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  1. Got my package from Hattons yesterday, and roughed out the foam core for the bed of the layout. Need to attach the two pieces together, fill the gaps, and then see if I can raise it enough for the dropaway. The two wagons are a Ratio 5-plank and a Dapol 7-plank, both need a little work, but they were cheap. Funniest to me is the weight in a 5-plank- it's just a metal hinge glued onto the floor
  2. Would just like to point out that you've accidentally named your American layout after an American home improvement store. Thought it was going to be a layout built out of only hardware store materials, at first! heh.
  3. I have seen Ruston's layout, and it is absolutely amazing. Some of his photos of real-life scrapyard workings, as well as his great modelling, serve as great inspiration for this project, though I'd had it in planning beforehand. I do have plans for a working crane, with some notebook sketch plans involving miniature electromagnets and hidden ball bearings. But that will come once the layout is farther along.
  4. Finally gotten around, after many many failed proposals, to a micro layout that I think I'll be happy with. I recently cleared off a shelf that used to be home to some audio equipment, and in lieu of filling it with yet more brick a brack and clutter, I want to put a little layout there. The trackplan I drafted up in AnyRail should be attached, and most of the labels should be self explanatory. The "torch track" will be an interesting bit- my plan is that cars delivered for scrapping will be shunted down there, behind a fence and into a shed. In the shed I'll have some kind of elevator o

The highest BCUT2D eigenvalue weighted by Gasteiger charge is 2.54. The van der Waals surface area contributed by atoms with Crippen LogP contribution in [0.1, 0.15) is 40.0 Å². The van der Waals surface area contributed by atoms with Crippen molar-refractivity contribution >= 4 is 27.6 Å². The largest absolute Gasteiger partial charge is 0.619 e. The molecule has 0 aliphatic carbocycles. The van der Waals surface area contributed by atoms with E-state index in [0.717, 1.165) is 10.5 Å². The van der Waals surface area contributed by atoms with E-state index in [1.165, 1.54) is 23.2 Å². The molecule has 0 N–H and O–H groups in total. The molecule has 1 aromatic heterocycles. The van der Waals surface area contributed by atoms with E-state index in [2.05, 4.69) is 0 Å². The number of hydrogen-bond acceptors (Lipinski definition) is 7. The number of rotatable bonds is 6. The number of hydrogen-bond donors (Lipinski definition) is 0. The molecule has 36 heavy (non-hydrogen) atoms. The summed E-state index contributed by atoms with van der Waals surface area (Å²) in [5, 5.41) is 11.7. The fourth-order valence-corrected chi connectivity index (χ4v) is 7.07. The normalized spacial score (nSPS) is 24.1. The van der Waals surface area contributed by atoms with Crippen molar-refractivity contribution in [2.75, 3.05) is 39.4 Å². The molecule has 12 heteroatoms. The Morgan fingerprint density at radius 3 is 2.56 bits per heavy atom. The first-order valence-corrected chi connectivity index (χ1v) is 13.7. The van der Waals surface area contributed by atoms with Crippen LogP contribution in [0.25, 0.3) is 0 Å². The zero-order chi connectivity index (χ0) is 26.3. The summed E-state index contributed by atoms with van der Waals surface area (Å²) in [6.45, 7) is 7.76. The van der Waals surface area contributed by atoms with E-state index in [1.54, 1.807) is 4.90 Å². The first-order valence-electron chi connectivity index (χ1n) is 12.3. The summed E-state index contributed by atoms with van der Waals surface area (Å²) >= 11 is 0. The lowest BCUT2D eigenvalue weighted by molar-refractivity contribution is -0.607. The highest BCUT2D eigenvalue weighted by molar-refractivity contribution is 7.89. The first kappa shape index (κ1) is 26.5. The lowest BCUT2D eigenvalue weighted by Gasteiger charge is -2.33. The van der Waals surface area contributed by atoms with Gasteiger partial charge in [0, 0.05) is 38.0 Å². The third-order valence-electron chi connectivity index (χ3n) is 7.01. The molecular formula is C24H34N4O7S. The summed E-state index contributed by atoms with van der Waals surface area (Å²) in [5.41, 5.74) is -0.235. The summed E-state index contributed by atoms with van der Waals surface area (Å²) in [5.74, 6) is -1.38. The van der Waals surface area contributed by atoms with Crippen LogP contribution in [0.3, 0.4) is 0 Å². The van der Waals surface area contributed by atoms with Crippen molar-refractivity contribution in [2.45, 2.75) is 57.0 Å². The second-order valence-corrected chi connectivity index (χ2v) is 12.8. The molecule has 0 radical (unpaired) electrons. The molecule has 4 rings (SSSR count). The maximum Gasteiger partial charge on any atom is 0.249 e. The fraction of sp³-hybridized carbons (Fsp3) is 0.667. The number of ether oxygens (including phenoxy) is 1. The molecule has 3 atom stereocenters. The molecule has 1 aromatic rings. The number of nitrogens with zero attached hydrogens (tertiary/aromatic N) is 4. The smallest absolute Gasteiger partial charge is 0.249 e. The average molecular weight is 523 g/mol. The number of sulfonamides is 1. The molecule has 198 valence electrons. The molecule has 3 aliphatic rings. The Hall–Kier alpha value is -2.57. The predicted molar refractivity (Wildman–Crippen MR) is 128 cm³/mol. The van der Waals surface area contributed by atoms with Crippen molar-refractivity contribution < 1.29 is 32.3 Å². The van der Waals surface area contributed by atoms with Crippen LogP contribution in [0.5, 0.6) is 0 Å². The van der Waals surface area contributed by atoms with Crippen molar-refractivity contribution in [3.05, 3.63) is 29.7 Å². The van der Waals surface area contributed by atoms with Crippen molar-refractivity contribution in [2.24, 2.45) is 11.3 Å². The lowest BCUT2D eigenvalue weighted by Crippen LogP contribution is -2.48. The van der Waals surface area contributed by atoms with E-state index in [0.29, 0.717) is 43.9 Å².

5. Would love to see what the trackplan for this looks like, also working on some industrial layouts in a very limited space..
  6. Over the past few days I've used my off time at school to model a basic approximation of a Ruston locomotive using Solidworks, and I got it printed today. This print didn't go too well, there was a small "shift" halfway through printing, and this print was done using some old filament. But I still think it came out fairly well. The finished print, quickly painted and cleaned up more to kill time than anything as I'm not sure if I will use this particular print. It will eventually be fit to a Kato 11-103 chassis, meaning I'll likely have to carve out the bottom a bit. The finished model with
  7. Here's a photo of the finished scrap. and a shot of the "raw material". Some ties off broken track, some sprue, a few staples, part of an old pair of earbuds, the glass from a long gone model car. As I said really anything goes here.
  8. Stunning work, especially for the space you had to deal with. Is the loco scratchbuilt or kitbashed? I quite like it.
  9. I will get a picture when I get home, but I have made decent looking loose scrap out of almost anything, the key is just to get it down to a good small size. I've taken nearly everything, stripwood bits, bits of track, ties, 3d-printer support material, old rolling stock shells, even some electronic bits, and then cut them down to size, spray painted them silver, and then drybrushed them brown to make the finished scrap.
  10. Ah! Nice. I'm modelling a small Ruston-inspired diesel and wanted to know if I should include it on mine. Since it'll be a mine loco, I guess I should include it.
  11. Very impressed with the No.6, I'm planning to make a similar loco for my layout. Might use a different mechanism though, I can't seem to find the "Boehler" online for a good price.
  12. What is the large black box/equipment on the back of the loco?
  13. Really a beautifully detailed layout, I'm certainly taking notes on how to build my planned OO9 layout. I especially like the Code 75 rail used for fence posts, I wouldn't have realized they were rail unless I was told.
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